The 17,000-ton Wise Honest was towed to the port of Pago Pago in the Samoan capital of Apia on Saturday morning and docked at the main docking section of the port.
The vessel, used for transporting coal, was detained in April 2018 as it traveled toward Indonesia. Officials with the US Department of Justice (DOJ) announced Thursday that the US had seized the ship.
US Coast Guard public affairs officer Amanda Wyrick said the trip from Indonesia took about three weeks and American Samoa, in the South Pacific, was chosen because of “its central strategic location.”
“We also have a good strong relationship and partnership with the American Samoan government,” Wyrick said. “With that being said, we also already have the resources that are able to ensure the security of the vessel but most importantly the Port of Pago Pago.”
US seizes North Korea cargo ship for violating sanctionsThe US has for the first time seized a North Korean ship for violating international sanctions against Pyongyang.
Asked as to how long the ship will be in the territory, Wyrick said the Department of Justice is was leading the investigation and the ship will be moved once the investigation is completed.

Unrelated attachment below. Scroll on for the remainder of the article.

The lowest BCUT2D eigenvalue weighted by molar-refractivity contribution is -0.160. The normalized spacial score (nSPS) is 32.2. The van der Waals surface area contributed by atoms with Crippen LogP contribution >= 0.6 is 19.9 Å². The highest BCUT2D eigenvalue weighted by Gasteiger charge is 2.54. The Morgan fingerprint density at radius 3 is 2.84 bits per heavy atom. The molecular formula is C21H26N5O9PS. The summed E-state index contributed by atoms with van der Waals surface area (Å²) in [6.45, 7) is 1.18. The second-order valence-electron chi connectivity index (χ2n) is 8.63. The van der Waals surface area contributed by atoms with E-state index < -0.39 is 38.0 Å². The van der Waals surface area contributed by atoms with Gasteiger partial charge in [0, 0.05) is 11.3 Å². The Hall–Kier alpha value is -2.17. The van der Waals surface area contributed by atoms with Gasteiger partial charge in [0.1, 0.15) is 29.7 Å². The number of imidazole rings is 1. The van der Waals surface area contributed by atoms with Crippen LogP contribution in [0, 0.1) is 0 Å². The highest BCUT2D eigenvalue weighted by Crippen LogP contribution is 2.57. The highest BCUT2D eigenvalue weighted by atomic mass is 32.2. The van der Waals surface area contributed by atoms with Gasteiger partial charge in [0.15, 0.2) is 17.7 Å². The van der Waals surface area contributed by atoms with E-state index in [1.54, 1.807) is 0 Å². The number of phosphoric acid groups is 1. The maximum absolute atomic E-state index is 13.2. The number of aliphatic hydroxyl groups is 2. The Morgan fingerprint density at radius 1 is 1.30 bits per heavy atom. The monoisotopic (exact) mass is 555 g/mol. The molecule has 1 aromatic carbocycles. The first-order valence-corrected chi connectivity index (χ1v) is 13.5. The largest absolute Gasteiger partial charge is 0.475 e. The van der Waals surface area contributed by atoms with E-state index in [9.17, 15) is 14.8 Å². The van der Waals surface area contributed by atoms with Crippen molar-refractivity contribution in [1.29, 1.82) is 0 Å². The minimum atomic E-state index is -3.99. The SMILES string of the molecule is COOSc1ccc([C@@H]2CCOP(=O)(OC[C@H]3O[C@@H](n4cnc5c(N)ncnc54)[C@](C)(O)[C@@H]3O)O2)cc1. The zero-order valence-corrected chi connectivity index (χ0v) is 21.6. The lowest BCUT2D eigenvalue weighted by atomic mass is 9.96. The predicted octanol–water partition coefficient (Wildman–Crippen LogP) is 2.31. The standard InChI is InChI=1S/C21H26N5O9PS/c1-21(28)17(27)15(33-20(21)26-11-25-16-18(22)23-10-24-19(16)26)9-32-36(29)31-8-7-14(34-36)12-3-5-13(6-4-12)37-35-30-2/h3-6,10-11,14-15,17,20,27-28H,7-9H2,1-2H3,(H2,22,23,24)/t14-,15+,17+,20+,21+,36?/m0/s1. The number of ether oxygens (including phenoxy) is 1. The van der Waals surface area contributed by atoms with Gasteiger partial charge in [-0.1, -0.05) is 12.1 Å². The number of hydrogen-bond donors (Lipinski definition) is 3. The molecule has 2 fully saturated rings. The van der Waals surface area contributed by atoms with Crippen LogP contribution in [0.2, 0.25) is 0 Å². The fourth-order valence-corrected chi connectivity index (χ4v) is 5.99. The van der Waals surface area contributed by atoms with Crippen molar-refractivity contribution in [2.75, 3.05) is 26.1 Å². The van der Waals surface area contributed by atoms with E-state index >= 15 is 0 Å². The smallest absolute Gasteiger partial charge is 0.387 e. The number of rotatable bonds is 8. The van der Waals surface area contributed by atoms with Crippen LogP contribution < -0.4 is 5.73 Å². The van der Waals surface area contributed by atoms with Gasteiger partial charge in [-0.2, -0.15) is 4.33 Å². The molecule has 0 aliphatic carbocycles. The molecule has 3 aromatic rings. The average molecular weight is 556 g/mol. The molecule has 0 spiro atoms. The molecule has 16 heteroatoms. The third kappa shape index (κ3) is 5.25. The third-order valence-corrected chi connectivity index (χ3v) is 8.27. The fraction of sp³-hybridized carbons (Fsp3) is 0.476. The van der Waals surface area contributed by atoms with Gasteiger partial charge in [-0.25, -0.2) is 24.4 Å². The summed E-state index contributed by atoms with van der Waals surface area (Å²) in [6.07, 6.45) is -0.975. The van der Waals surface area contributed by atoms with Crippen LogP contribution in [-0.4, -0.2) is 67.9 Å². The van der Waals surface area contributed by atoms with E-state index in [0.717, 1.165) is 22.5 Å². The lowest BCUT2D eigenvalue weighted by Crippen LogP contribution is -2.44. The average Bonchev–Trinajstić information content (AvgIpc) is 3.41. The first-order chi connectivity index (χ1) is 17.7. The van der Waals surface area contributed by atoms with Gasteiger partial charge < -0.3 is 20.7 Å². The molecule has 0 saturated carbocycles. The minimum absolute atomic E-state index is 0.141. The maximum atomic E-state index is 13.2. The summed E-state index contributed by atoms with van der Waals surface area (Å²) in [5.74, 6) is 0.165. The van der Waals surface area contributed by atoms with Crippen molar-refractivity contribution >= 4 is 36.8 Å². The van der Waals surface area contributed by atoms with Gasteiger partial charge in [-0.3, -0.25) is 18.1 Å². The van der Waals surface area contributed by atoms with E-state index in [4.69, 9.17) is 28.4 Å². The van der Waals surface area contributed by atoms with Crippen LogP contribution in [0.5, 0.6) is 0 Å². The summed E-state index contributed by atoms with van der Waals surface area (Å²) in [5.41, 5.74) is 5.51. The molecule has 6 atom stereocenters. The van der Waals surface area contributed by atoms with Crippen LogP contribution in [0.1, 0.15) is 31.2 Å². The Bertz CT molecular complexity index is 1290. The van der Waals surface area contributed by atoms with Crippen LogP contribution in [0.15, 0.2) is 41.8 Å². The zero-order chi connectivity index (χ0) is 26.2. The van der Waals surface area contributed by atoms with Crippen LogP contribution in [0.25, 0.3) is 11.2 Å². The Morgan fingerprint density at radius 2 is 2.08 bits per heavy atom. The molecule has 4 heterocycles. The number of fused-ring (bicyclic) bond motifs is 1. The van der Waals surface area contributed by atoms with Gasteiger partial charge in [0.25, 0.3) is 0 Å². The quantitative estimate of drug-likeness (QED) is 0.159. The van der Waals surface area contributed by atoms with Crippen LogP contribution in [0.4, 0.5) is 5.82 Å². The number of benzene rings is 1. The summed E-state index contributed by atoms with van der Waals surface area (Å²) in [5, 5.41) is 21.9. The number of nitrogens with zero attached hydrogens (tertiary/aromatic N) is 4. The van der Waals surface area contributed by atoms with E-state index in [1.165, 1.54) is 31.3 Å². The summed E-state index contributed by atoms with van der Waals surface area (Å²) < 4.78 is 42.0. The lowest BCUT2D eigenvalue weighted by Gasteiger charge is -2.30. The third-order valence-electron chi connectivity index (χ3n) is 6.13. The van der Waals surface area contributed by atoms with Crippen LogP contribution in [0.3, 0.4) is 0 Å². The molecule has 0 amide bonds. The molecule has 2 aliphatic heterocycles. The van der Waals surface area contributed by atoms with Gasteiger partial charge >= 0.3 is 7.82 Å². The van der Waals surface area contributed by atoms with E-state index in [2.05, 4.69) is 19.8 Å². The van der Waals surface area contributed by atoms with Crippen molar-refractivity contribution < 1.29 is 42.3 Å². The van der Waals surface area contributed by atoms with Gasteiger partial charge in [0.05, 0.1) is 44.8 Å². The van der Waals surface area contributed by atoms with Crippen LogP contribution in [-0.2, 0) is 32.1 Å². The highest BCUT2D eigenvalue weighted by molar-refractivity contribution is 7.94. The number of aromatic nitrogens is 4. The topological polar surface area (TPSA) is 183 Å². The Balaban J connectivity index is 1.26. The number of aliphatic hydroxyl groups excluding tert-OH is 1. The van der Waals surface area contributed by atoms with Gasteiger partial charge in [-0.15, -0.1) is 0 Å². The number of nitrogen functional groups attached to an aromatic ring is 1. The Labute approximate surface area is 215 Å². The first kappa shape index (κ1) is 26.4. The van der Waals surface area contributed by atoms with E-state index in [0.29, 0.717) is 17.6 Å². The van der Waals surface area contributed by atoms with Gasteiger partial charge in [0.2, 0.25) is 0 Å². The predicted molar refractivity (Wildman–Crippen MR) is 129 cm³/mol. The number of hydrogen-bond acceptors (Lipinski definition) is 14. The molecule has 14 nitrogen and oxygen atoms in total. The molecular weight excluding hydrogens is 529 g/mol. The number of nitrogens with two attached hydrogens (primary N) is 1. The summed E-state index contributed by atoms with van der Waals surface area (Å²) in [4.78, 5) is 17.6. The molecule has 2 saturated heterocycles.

However, she said the next destination for the ship still remained unknown.
The Wise Honest ship was operated by the Korea Songi Shipping Company and is the second-largest cargo vessel in North Korea’s fleet. The firm stands accused of violating US laws by paying American dollars for improvements, equipment purchases, and service expenditures for the vessel through unwitting US financial institutions.
US officials made the announcement of the ship’s seizure hours after North Korea fired two suspected short-range missiles toward the sea, the second weapons launch in five days and a possible signal that stalled talks over its nuclear program are in trouble.
North Korea fires several projectiles eastward: SouthSouth Korea says North Korea has fired a number of “unidentified projectiles” eastward.
In a bid to block North Korea’s funding for its nuclear and ballistic missile programs, Washington has spearheaded several rounds of sanctions against the Southeast Asian country at the UN Security Council since 2006.
The bans have mostly targeted Pyongyang’s exports, including coal, iron, lead, textiles and seafood while also hindering imports of crude oil and refined petroleum products.